PETG: This is my go-to filament for structural parts. It’s typically 10-20% more expensive than PLA (or depending on the brand, it’s sometimes the same price), and on most printers it now prints nearly as well as PLA. It is slightly more prone to stringing, because it prints at higher temperatures. PETG is slightly more flexible than PLA has better fusing between layers, which makes it less likely to crack; instead, it has some give to it. This is what makes it so much better than PLA for anything structural. This prints great on the Prusa textured PEI sheet, but has a tendency to over-adhere to the smooth sheet, so spray windex on the smooth sheet before printing with it.
ABS: I don’t print with this. It’s considered one of the best options structurally, but it’s not that far off from PETG to matter for most functions. It’s also more difficult to print (it’s prone to warping) and produces toxic fumes that require proper filtering and ventilation. Don’t print it unless you know what you’re doing.
TPU: If you need something flexible or grippy, use TPU. However, it’s notoriously difficult to print, with the extruder designs on some printers making it next to impossible. It comes in different hardnesses, with the softest being the hardest to print. Even if your printer is capable of printing TPU without it winding up in the extruder, it can be difficult to tune the print settings to get good prints; it needs to be printed very slowly, with overextrusion to account for its stretchiness. (Warning: It also adheres very hard to PEI, so coat a smooth PEI bed before printing.)
- 0.15 mm layer height typically provides the best balance between strength and aesthetics.
- Layer height matters less aesthetically when your print is mostly completely vertical edges.
- Increasing the number of perimeters increases part strength more than increasing infill. For structural parts, I typically use 3 perimeters with a 0.4 mm nozzle (1.2 mm thick walls).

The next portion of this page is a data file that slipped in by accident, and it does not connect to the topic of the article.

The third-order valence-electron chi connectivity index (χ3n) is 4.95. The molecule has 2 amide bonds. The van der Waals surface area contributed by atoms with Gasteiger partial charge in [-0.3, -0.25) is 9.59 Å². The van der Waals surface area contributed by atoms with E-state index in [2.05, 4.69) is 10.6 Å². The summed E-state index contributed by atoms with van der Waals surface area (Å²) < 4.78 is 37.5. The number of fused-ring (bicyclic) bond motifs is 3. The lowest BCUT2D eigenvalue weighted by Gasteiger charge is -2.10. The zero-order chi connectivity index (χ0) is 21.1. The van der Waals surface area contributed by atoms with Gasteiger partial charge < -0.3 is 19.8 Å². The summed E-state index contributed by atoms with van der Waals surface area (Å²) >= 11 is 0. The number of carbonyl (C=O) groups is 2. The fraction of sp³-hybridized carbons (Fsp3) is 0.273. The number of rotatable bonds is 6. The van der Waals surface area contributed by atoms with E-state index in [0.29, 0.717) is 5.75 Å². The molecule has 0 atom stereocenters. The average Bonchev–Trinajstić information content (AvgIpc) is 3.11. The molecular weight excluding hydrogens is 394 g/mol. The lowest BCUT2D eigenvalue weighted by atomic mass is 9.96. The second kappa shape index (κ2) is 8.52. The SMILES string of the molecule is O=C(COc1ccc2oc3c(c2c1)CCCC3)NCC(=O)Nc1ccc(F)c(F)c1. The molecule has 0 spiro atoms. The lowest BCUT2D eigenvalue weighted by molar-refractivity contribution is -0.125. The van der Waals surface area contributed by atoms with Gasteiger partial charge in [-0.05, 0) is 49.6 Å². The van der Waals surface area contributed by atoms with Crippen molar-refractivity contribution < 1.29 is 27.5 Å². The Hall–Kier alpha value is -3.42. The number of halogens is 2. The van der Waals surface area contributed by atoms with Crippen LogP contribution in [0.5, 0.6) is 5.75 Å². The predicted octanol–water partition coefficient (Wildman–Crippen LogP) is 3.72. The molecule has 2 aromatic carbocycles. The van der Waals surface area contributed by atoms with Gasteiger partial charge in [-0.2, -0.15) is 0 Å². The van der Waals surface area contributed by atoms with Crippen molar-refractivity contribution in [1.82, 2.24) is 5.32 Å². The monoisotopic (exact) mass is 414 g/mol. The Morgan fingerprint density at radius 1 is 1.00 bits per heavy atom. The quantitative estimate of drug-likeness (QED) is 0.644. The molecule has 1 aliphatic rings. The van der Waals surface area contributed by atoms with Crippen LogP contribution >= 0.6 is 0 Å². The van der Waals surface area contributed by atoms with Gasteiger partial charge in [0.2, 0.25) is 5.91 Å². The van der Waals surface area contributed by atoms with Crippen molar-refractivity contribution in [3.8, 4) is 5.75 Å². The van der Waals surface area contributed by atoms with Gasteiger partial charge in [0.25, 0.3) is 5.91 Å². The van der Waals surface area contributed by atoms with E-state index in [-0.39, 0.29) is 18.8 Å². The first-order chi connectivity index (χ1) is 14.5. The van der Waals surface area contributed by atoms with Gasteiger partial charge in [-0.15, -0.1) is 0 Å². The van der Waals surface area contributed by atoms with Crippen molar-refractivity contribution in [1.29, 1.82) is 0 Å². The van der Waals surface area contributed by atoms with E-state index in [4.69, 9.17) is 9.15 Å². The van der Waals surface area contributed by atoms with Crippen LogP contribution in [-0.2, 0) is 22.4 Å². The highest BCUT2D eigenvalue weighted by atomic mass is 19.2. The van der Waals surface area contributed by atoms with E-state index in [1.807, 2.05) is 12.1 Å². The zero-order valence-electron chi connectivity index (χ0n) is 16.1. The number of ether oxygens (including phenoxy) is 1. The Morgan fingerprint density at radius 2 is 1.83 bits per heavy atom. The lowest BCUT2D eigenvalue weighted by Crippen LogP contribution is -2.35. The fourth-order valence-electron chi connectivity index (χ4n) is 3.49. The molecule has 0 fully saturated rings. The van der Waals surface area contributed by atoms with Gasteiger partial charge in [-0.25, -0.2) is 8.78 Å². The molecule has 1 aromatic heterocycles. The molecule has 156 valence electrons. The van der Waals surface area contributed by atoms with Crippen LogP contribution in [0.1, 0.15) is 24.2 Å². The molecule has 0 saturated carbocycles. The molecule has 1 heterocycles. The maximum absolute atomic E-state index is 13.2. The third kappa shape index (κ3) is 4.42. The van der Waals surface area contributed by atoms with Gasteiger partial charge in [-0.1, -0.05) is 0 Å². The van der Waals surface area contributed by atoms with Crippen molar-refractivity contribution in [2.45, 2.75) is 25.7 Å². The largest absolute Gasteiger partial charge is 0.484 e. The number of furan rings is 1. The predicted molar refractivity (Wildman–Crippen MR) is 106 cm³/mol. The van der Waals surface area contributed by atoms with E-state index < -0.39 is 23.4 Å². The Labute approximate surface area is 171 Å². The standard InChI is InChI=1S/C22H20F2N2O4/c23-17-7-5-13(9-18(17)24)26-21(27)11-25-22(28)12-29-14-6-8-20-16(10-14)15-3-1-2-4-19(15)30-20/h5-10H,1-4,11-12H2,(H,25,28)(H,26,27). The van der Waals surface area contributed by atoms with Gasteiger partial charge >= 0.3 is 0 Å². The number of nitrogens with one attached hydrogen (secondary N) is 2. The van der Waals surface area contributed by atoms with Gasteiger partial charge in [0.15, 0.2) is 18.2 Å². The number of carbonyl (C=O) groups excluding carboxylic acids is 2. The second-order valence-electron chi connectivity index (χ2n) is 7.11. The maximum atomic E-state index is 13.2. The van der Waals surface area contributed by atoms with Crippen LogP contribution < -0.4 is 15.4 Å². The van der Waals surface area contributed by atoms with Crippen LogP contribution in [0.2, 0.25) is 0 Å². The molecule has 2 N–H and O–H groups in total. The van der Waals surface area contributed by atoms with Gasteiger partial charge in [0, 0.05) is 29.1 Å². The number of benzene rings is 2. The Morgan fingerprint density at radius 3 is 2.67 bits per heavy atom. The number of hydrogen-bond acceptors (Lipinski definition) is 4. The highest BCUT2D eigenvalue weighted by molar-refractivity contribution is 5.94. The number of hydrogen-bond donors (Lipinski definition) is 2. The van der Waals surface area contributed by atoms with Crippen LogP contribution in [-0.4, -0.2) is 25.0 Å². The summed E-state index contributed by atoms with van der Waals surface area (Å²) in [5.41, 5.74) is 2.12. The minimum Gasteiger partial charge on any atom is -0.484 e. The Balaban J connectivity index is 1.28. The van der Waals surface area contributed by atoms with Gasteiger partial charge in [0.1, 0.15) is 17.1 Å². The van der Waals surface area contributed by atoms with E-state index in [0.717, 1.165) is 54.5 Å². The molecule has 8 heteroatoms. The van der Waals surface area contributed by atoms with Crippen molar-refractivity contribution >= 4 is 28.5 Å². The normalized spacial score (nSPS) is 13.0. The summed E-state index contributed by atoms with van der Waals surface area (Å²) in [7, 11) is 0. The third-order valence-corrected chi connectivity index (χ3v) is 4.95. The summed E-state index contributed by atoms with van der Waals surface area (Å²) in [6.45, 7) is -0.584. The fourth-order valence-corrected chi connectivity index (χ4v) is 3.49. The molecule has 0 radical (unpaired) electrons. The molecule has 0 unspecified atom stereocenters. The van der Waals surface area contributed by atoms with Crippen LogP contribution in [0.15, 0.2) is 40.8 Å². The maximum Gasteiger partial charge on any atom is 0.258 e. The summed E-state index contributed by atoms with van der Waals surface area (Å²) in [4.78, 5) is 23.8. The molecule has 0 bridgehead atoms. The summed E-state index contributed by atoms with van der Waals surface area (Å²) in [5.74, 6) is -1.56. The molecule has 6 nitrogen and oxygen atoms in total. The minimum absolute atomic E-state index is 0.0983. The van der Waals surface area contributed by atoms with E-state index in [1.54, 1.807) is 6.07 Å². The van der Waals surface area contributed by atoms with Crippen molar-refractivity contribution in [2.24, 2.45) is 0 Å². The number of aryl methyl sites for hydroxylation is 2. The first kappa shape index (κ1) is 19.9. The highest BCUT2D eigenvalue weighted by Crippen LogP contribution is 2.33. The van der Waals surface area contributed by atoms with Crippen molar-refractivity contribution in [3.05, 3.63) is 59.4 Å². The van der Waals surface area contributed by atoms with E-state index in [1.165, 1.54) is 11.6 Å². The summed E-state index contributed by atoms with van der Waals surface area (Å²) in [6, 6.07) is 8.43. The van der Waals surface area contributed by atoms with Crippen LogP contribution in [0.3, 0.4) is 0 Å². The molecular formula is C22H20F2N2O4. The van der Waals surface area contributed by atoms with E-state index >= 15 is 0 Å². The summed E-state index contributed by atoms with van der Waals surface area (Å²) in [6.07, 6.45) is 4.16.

- Infill beyond 40% has strongly diminishing returns on strength. Printing at 100% infill is usually just a waste of filament.
- If strength isn’t necessary for your part, 5-10% infill is often sufficient.
- Choose an infill pattern that varies position as the height changes, such as gyroid or cubic infill. This reduces the chance of hollow spots that have no infill at all.
- Print test sections of larger prints to check tolerances before making the whole thing. It will save you both time and filament.
These are guidelines based on my experience and the parts that I have used. These should be a starting point, but don’t take them as gospel truth; check the dimensions of your actual parts (e.g., screws) and test/adjust the tolerances for yourself.
|Between hard 3D printed parts||0.2 mm*|
|Hard 3D printed part + TPU/flexible print||0 mm|
|Hard 3D printed part + non-printed part||0.15 mm|
* This depends on the tolerances of your printer and print orientation. For a well-tuned printer, I can go down to 0.15 mm. If releasing online for a general audience, 0.3 mm will ensure it works for more people.
|M5 through hole||5.3 mm|
|M5 head hole width||9.0mm|
|M5 head hole depth||5.0 mm|
|M5 nut hole flat||8.3 mm|
|M5 nut hole depth||4.0 mm|
|M3 through hole||3.4-3.6 mm|
|M3 head hole width||5.8 mm|
|M3 head hole depth||3.0 mm|
|M3 thread into plastic||2.7 mm|
|M3 nut hole flat width||5.7 mm|
|M3 nut hole depth|
Unless you absolutely need it, I recommend not using M2.5, since it’s much less common and harder to find parts.
|M2.5 through hole||3.2 mm|
|M2.5 head hole width||4.6 mm|
|M2.5 head hole depth||2.5 mm|
|M2.5 nut hole flat width||5.1 mm|
|M2.5 nut hole depth||2.0 mm|
|M2 through hole||2.4 mm|
|M2 head hole width||4.1 mm|
|M2 head hole depth||2.0 mm|
|M2 nut hole flat width||4.2 mm|
|M2 nut hole depth||1.8 mm|
This is for hinges things like box hinges, where there won’t be an extraordinary amount of stress on the hinges (and it will likely be distributed across multiple hinges). This is meant for something like the pill box not the flexi gator.
|Hinge pin diameter||2.2 mm|
|Hinge pin/casing clearance||0.35 mm|
|Hinge casing thickness||1.5 mm|
|Hinge casing/box wall clearance||0.4 mm|
|Hinge support angle*||35 deg|
* The hinge is circular, so to avoid printing in thin air, you need some angled support underneath. This is the angle from horizontal to make it printable.